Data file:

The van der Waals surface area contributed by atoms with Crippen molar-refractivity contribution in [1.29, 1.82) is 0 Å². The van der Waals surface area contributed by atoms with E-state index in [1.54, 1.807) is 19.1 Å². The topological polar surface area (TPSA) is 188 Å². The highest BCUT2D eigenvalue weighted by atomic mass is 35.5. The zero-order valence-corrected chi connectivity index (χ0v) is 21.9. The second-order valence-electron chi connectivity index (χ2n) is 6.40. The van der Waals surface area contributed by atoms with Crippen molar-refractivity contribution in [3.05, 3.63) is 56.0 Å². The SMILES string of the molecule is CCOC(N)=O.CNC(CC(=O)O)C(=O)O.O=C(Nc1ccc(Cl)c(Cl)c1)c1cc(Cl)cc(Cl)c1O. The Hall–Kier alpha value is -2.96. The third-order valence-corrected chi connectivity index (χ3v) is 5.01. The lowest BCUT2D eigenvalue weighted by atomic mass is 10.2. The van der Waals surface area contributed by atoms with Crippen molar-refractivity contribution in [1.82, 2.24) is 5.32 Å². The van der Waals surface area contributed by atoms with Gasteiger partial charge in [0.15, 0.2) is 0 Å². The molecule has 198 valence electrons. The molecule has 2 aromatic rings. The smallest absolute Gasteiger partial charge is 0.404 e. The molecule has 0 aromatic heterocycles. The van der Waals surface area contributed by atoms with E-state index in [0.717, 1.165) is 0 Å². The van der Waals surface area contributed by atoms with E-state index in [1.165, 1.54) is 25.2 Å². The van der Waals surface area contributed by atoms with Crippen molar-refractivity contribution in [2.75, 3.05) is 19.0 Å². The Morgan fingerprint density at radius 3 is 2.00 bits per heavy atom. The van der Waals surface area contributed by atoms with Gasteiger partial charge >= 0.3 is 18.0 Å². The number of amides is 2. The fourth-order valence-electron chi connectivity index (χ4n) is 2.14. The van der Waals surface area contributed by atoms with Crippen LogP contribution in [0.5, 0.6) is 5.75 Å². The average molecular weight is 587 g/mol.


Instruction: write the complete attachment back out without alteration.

The van der Waals surface area contributed by atoms with Crippen molar-refractivity contribution in [1.29, 1.82) is 0 Å². The van der Waals surface area contributed by atoms with E-state index in [1.54, 1.807) is 19.1 Å². The topological polar surface area (TPSA) is 188 Å². The highest BCUT2D eigenvalue weighted by atomic mass is 35.5. The zero-order valence-corrected chi connectivity index (χ0v) is 21.9. The second-order valence-electron chi connectivity index (χ2n) is 6.40. The van der Waals surface area contributed by atoms with Crippen molar-refractivity contribution in [3.05, 3.63) is 56.0 Å². The SMILES string of the molecule is CCOC(N)=O.CNC(CC(=O)O)C(=O)O.O=C(Nc1ccc(Cl)c(Cl)c1)c1cc(Cl)cc(Cl)c1O. The Hall–Kier alpha value is -2.96. The third-order valence-corrected chi connectivity index (χ3v) is 5.01. The lowest BCUT2D eigenvalue weighted by atomic mass is 10.2. The van der Waals surface area contributed by atoms with Crippen molar-refractivity contribution in [1.82, 2.24) is 5.32 Å². The van der Waals surface area contributed by atoms with Gasteiger partial charge in [0.15, 0.2) is 0 Å². The molecule has 198 valence electrons. The molecule has 2 aromatic rings. The smallest absolute Gasteiger partial charge is 0.404 e. The molecule has 0 aromatic heterocycles. The van der Waals surface area contributed by atoms with E-state index in [0.717, 1.165) is 0 Å². The van der Waals surface area contributed by atoms with E-state index in [1.165, 1.54) is 25.2 Å². The van der Waals surface area contributed by atoms with Crippen molar-refractivity contribution in [2.75, 3.05) is 19.0 Å². The Morgan fingerprint density at radius 3 is 2.00 bits per heavy atom. The van der Waals surface area contributed by atoms with Gasteiger partial charge >= 0.3 is 18.0 Å². The number of amides is 2. The fourth-order valence-electron chi connectivity index (χ4n) is 2.14. The van der Waals surface area contributed by atoms with Crippen LogP contribution in [0.5, 0.6) is 5.75 Å². The average molecular weight is 587 g/mol.